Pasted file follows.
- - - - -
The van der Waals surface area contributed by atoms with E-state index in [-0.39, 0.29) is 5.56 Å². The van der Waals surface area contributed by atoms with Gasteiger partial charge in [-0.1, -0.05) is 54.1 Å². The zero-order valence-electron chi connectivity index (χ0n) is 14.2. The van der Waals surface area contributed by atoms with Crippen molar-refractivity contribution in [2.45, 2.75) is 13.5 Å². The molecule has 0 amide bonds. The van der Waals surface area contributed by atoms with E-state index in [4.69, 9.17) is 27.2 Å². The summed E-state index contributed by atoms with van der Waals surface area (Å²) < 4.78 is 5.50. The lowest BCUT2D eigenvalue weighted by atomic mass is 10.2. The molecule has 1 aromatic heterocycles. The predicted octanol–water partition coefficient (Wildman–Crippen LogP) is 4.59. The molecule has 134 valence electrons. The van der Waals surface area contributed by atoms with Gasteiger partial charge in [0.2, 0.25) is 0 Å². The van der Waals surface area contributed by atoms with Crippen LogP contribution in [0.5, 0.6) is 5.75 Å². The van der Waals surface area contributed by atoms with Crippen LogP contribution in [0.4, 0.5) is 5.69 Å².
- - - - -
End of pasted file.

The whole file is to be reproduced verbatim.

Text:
The van der Waals surface area contributed by atoms with E-state index in [-0.39, 0.29) is 5.56 Å². The van der Waals surface area contributed by atoms with Gasteiger partial charge in [-0.1, -0.05) is 54.1 Å². The zero-order valence-electron chi connectivity index (χ0n) is 14.2. The van der Waals surface area contributed by atoms with Crippen molar-refractivity contribution in [2.45, 2.75) is 13.5 Å². The molecule has 0 amide bonds. The van der Waals surface area contributed by atoms with E-state index in [4.69, 9.17) is 27.2 Å². The summed E-state index contributed by atoms with van der Waals surface area (Å²) < 4.78 is 5.50. The lowest BCUT2D eigenvalue weighted by atomic mass is 10.2. The molecule has 1 aromatic heterocycles. The predicted octanol–water partition coefficient (Wildman–Crippen LogP) is 4.59. The molecule has 134 valence electrons. The van der Waals surface area contributed by atoms with Gasteiger partial charge in [0.2, 0.25) is 0 Å². The van der Waals surface area contributed by atoms with Crippen LogP contribution in [0.5, 0.6) is 5.75 Å². The van der Waals surface area contributed by atoms with Crippen LogP contribution in [0.4, 0.5) is 5.69 Å².